Deputy Spokesman: I think the words were very strong and made clear the case that their sympathies lie with those who are being displaced — in some cases, as I mentioned, twice in their lifetime. And, again, we refer you to the relevant international laws and the need by all countries, including Israel, to abide by them. Yes, Maggie?
Question: Farhan, can you confirm for us exactly what day Mr. Amano died, because there are reports now that he died five days ago?
Deputy Spokesman: All I have is the information that was provided by the International Atomic Energy Agency. They had made this information available earlier this morning, and so that's the best data that I have. Yes, Mr. Sato?
Question: Thank you, Farhan. Two questions. One is related to Mr. Amano's passing away. So, does the Secretary‑General have any comment on his passing away? I'm sorry that I missed it, being over here.
Deputy Spokesman: Yes. Fairly shortly, hopefully within this hour, we should have a statement by the Secretary‑General. He is very saddened by this loss and we are going to put out a statement out in his name fairly soon.
Question: One more question is about Iran. So how does the Secretary‑General respond to the UK's claim of illegal… Iran's seizing the UK's tanker?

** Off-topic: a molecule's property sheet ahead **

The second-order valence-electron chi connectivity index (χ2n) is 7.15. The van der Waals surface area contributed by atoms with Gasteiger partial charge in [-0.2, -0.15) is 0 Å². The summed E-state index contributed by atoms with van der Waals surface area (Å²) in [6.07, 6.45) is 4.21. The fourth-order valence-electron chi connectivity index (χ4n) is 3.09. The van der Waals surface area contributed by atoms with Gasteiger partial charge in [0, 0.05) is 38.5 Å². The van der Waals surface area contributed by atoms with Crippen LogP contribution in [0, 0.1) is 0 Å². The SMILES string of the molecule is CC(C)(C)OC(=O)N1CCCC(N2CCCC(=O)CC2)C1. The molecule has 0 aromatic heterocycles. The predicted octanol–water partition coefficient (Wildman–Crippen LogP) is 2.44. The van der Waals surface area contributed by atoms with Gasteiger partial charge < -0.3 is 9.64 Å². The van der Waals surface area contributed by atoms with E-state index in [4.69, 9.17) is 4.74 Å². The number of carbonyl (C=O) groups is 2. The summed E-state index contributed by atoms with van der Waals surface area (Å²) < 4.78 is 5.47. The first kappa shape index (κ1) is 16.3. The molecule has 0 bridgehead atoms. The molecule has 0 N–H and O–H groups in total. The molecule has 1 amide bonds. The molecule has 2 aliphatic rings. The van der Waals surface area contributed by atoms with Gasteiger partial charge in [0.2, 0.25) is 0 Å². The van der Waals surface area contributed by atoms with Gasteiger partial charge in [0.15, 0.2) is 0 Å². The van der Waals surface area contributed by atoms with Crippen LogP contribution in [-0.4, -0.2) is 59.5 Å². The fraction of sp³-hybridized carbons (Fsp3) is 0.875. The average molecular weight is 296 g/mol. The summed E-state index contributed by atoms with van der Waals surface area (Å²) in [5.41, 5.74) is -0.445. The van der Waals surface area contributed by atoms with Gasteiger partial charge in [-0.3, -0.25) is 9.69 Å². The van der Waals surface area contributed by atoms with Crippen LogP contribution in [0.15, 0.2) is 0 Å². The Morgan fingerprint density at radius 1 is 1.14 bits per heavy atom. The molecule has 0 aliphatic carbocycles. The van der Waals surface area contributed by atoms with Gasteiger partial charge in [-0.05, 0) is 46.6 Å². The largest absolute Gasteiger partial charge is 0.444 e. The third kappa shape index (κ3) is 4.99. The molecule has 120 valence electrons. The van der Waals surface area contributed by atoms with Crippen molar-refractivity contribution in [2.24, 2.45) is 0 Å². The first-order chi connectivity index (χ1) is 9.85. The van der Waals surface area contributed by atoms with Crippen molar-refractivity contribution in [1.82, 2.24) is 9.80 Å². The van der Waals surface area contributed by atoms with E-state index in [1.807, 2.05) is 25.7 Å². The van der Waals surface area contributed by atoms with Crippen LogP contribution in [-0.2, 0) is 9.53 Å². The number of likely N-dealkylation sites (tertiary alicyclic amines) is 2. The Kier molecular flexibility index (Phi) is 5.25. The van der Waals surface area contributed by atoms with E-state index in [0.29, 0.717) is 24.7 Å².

Deputy Spokesman: Yes. Before you came into the room, I said the Secretary‑General is extremely concerned about the recent reported seizures of vessels, including in the Strait of Hormuz. The Secretary‑General stresses the need to respect the rights and duties relating to navigation through the Strait and its adjacent waters in accordance with international law. The Secretary‑General urges all concerned to exercise maximum restraint and to refrain from actions that will escalate tensions further. Yes, please?
Question: Good afternoon. Thank you, sir. I have a question regarding Haiti, lots been going on with Haiti, sort of in the background because of Venezuela. A journalist has been shot, protesters are calling for the resignation of the President, there is a $4 billion scandal involving oil, massive poverty. What is the Secretary‑General's position regarding Haiti?
Deputy Spokesman: The Secretary‑General has reported regularly to the Security Council in Haiti. One of those reports about the UN mission, MINUJUSTH, is going to be presented formally to the Security Council this afternoon at 3 p.m., and then the Security Council is expected to discuss the matter further then. And with that, Monica.